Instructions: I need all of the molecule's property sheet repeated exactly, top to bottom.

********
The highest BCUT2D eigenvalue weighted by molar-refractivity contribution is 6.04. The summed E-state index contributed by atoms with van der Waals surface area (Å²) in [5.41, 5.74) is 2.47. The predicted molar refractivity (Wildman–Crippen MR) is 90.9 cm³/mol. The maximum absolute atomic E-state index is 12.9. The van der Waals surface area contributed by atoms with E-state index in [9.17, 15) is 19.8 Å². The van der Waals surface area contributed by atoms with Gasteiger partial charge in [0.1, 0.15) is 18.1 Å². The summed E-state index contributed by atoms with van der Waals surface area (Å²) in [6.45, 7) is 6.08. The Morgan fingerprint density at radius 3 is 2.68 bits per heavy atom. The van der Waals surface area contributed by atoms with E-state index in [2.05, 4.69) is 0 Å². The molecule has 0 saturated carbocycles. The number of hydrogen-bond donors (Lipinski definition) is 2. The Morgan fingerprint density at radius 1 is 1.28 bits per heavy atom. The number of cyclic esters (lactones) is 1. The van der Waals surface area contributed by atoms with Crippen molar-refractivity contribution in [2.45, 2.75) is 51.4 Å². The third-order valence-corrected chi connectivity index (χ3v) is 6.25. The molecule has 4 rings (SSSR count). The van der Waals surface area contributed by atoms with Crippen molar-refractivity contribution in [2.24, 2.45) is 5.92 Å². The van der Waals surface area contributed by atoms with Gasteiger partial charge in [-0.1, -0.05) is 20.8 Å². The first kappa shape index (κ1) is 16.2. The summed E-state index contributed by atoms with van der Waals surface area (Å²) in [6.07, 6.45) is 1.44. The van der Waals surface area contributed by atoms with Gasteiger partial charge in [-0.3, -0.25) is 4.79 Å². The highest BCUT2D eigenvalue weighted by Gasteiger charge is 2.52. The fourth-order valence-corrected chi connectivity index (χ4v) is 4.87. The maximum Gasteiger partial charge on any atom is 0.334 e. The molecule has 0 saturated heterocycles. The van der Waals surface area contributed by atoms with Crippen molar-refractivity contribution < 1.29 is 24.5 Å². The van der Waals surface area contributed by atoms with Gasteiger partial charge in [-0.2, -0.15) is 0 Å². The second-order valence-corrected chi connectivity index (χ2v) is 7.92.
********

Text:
The highest BCUT2D eigenvalue weighted by molar-refractivity contribution is 6.04. The summed E-state index contributed by atoms with van der Waals surface area (Å²) in [5.41, 5.74) is 2.47. The predicted molar refractivity (Wildman–Crippen MR) is 90.9 cm³/mol. The maximum absolute atomic E-state index is 12.9. The van der Waals surface area contributed by atoms with E-state index in [9.17, 15) is 19.8 Å². The van der Waals surface area contributed by atoms with Gasteiger partial charge in [0.1, 0.15) is 18.1 Å². The summed E-state index contributed by atoms with van der Waals surface area (Å²) in [6.45, 7) is 6.08. The Morgan fingerprint density at radius 3 is 2.68 bits per heavy atom. The van der Waals surface area contributed by atoms with E-state index in [2.05, 4.69) is 0 Å². The molecule has 0 saturated carbocycles. The number of hydrogen-bond donors (Lipinski definition) is 2. The Morgan fingerprint density at radius 1 is 1.28 bits per heavy atom. The number of cyclic esters (lactones) is 1. The van der Waals surface area contributed by atoms with Crippen molar-refractivity contribution in [2.45, 2.75) is 51.4 Å². The third-order valence-corrected chi connectivity index (χ3v) is 6.25. The molecule has 4 rings (SSSR count). The van der Waals surface area contributed by atoms with Crippen molar-refractivity contribution in [2.24, 2.45) is 5.92 Å². The van der Waals surface area contributed by atoms with Gasteiger partial charge in [-0.1, -0.05) is 20.8 Å². The first kappa shape index (κ1) is 16.2. The summed E-state index contributed by atoms with van der Waals surface area (Å²) in [6.07, 6.45) is 1.44. The van der Waals surface area contributed by atoms with Gasteiger partial charge in [-0.3, -0.25) is 4.79 Å². The highest BCUT2D eigenvalue weighted by Gasteiger charge is 2.52. The fourth-order valence-corrected chi connectivity index (χ4v) is 4.87. The maximum Gasteiger partial charge on any atom is 0.334 e. The molecule has 0 saturated heterocycles. The van der Waals surface area contributed by atoms with Crippen molar-refractivity contribution < 1.29 is 24.5 Å². The van der Waals surface area contributed by atoms with Gasteiger partial charge in [-0.2, -0.15) is 0 Å². The second-order valence-corrected chi connectivity index (χ2v) is 7.92.